“I will,” she said. “And I brought something to read about this one. But I’ll save it for dinner.”
“You’ve made quite a syllabus.” A comment that Daniel, poor guy, let me get away with.
When They Spoke
When cockroaches started speaking, most people thought that they were imagining things. Someone would encounter a quiet conversation between roaches in front of the refrigerator. Or would hear one talking to itself in the back of a drawer. Or would even happen upon a roach perched on a baby crib, squeaking out a lullaby. And that someone would shake their head, chuckle, and continue with their day.
Yet only a few days after this had begun, enough encounters had been documented to convince people that roaches could now speak. Children began chasing them and packing them into jars, while scientists ran them through a battery of tests. Talk shows sparked controversy on the phenomenon. “Isn’t it interesting that these insects—which are the most likely of all living creatures to survive a nuclear holocaust—have now developed the ability to speak?” mused one expert. Incredulity turned to curiosity—and suspicion. But the roaches never spoke under duress, whether at the hands of an interrogator, scientist, or little boy; in fact, they never conversed directly with people at all.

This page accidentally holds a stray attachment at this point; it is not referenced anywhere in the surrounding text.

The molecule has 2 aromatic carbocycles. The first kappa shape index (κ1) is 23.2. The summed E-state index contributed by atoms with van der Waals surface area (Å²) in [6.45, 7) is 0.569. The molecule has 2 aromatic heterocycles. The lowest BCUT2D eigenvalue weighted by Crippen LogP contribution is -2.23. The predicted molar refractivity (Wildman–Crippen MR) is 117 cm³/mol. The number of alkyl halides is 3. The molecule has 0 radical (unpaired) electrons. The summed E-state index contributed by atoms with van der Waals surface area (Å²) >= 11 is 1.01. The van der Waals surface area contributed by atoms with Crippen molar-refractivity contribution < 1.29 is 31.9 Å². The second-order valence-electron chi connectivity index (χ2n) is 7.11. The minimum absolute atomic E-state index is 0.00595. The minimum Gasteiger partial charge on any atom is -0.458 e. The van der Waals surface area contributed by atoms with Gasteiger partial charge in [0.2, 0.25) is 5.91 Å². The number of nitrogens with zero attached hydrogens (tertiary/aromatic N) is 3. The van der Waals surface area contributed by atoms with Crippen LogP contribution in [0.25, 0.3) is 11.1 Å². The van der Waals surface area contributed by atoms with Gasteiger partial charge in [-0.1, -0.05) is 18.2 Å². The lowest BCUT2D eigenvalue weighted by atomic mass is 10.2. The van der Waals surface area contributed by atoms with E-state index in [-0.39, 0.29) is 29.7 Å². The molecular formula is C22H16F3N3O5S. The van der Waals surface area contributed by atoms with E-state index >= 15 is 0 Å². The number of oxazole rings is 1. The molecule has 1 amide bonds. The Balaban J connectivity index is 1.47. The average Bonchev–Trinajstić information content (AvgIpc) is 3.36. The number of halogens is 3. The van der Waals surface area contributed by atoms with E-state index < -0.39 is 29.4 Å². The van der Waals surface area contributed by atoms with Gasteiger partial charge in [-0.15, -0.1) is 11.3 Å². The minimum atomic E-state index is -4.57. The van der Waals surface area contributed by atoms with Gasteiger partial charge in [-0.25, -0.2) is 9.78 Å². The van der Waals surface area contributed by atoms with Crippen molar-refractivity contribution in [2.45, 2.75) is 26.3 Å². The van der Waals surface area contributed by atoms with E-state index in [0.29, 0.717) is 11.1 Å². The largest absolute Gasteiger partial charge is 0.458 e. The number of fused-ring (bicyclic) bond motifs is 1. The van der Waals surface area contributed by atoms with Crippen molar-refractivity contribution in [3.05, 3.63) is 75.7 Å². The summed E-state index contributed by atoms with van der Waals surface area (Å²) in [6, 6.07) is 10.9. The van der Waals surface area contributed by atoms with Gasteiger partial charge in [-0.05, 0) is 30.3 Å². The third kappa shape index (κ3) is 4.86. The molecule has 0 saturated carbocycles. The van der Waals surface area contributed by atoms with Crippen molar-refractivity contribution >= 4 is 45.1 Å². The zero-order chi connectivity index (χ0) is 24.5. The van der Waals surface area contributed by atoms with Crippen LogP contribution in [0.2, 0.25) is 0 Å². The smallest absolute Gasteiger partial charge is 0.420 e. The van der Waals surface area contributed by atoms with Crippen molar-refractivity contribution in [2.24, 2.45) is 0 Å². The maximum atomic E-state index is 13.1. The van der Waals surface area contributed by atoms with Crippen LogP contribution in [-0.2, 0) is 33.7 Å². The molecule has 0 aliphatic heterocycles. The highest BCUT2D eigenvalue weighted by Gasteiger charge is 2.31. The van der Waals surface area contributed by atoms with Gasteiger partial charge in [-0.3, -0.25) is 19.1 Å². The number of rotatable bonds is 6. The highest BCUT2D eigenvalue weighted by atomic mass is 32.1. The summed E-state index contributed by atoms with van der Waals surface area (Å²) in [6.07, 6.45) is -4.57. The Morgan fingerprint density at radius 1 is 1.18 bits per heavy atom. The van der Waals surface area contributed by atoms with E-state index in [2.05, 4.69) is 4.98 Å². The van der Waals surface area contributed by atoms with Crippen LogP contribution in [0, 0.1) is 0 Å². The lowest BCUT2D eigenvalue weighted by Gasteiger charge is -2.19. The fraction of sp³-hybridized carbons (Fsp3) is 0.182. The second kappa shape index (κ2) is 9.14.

Until the fire. The fire started in a subway tunnel—some said that the cockroaches themselves started it, while others believed that failing electrical wires were at fault. No one could deny, however, that it was the cockroaches that saved hundreds of people from potential disaster. Even before the alarms could alert subway personnel, even before the thick black smoke began pouring into the tunnels, swarms of cockroaches had collected onto the two neighboring subway platforms and had begun warning the waiting passengers. Voices normally disappear quickly into a subway’s cavernous spaces, but when the cockroaches spoke, in unison, their voices simply became louder and clearer. All of the people under- ground escaped safely—although thirty-eight roaches died in the rescue.
After the fire, suspicion changed to approval and gratitude. But it was unclear where to direct these feelings, because the cockroaches had suddenly disappeared. People, ready with praise, searched the dark corners of their apartments. And when they found no cockroaches to coax out into their homes, they became unsettled and then increasingly disconsolate. Questions quietly plagued them. What had they in fact experienced? What had it all meant? What had they been given, and why had it been taken away?
And in a desperate attempt to regain it—whatever “it” was—people began treating with reverence any other insect they could find. Spiders, ants, centipedes. People took down sticky fly traps, swept away boric acid, left cobwebs where they were found. Crumbs were summarily left out on counter tops. Yet the attachment people formed with insects seemed lost on the insects themselves. Moreover, these insects, no matter how ardently venerated, no matter how dotingly cherished, never spoke a word, and never saved a life, so far as anyone could tell. They simply continued doing what they had been doing: searching for food, creating nests, and dying rather ignominiously on kitchen floors, in bathtub drains, and in the crevices of window sills.